Anchors aweigh on HMS Queen Elizabeth as carrier tests iconic weights
The mighty anchors on Britain’s biggest warship have been tested for the first time.
Nearly as the heavy as the jets which will operate from HMS Queen Elizabeth, the 13-tonne anchors were lowered on the carrier and into the huge basin in Rosyth where she is being completed.
The trial involving engineers from the Aircraft Carrier Alliance, who are building the 65,000-tonne leviathan, and the ship’s seamanship specialists who’ll be in charge of anchoring and mooring Queen Elizabeth, was the latest in a series of tests gradually preparing the future flagship for sea next year.
Engines have been fired up as have the generators, radars have been installed and flashed up, and soon the aircraft lifts – designed to take two F-35B Lightning II jets from the hangar to the flight deck – will be put through their paces.
For the seamanship team, however, observing the anchors at work was the highlight of Queen Elizabeth’s trials so far.
To raise and lower the two anchors, the ship relies on even heavier cables of shackles – huge metal links.
At 65,000 tonnes, everything about these ships is on a larger scale and the anchors are no different.Chief Petty Officer Jay Early
The port cable is more than 1,300ft long – 400ft longer than the carrier herself – and weighs around 90 tonnes (more than six Merlin helicopters).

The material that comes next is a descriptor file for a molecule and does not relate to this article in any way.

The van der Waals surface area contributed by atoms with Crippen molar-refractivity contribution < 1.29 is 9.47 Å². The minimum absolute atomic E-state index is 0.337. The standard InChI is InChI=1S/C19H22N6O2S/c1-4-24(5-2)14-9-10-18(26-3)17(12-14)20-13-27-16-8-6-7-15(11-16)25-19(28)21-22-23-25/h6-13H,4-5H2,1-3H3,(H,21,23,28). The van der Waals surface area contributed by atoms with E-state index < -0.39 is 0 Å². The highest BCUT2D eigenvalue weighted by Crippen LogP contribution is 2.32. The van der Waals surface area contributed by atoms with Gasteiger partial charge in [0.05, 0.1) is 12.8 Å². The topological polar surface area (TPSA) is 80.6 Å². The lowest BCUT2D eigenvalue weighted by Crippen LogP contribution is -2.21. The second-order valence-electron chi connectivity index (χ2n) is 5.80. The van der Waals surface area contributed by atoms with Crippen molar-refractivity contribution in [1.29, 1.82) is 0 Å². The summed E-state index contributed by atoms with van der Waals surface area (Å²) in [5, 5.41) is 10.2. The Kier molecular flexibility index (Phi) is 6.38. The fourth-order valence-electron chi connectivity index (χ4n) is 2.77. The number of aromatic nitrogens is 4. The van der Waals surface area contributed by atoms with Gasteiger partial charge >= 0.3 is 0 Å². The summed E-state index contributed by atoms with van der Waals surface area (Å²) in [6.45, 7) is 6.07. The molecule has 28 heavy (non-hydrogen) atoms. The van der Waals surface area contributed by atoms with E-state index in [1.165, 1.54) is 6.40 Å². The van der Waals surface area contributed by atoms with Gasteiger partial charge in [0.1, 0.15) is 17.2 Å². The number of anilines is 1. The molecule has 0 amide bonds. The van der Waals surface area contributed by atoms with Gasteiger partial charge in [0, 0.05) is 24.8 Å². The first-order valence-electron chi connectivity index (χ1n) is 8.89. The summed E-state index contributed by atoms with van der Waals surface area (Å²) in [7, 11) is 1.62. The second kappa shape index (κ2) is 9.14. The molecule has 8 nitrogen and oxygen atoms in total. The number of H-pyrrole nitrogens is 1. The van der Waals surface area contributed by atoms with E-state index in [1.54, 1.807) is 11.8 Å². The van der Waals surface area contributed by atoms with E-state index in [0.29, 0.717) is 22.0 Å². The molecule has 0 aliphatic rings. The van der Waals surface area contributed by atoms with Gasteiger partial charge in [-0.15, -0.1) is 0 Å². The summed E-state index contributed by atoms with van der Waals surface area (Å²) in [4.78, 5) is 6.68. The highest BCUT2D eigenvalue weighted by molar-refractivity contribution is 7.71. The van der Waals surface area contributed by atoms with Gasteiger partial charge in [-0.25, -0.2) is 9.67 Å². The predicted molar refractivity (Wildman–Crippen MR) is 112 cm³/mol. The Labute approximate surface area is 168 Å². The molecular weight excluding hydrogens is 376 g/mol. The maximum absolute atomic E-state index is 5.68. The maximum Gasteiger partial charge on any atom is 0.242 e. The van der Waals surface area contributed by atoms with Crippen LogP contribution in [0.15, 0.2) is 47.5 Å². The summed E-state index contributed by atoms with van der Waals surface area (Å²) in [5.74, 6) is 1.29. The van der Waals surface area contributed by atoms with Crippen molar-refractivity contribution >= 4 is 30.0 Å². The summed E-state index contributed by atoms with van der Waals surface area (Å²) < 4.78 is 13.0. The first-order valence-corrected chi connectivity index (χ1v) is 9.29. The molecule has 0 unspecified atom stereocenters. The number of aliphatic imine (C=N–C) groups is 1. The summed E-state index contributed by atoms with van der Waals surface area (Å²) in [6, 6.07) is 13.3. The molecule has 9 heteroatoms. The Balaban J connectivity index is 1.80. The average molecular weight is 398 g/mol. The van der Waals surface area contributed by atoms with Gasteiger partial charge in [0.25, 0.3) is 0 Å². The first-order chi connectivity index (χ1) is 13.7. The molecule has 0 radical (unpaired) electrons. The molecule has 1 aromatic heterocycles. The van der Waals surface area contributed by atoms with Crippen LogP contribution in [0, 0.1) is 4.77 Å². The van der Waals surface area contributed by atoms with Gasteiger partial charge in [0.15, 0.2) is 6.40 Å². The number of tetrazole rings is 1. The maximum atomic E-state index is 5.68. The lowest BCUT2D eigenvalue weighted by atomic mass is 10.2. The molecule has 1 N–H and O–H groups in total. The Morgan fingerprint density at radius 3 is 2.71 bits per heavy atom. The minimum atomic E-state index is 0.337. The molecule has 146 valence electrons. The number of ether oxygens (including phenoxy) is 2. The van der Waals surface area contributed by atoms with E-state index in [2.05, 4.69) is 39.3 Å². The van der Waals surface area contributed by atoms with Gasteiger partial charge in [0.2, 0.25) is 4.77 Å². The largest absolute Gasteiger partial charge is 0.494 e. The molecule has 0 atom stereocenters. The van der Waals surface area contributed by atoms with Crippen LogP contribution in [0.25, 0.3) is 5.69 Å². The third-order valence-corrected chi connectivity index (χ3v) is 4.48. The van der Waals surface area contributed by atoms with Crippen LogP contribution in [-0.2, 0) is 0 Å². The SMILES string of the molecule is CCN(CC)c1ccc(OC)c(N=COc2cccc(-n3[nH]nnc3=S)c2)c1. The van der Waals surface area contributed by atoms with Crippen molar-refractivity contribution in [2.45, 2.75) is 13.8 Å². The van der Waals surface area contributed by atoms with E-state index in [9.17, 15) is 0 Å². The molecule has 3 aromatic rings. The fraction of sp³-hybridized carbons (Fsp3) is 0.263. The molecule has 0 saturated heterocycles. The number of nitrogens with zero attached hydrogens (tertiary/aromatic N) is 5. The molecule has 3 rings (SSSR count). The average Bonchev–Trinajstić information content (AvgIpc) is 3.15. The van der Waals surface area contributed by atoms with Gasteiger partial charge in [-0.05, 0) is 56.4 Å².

The starboard chain is slightly shorter and lighter (a mere 1,125 ft and 75 tonnes – or the weight of about five London buses).
“At 65,000 tonnes, everything about these ships is on a larger scale and the anchors are no different,” explained Chief Petty Officer Jay Early, Queen Elizabeth’s bosun, responsible for seamanship,
“Moving the anchor for the first time is a huge milestone in the programme and it was fantastic to watch it in motion as it was lowered into the water and back up again.
“For the newest joiners in my team, this was the first time they have actually seen the kit and there is no better way to learn than by doing.
“This is a great step forward as we continue to prepare the ship and make her ready for sailing next year.”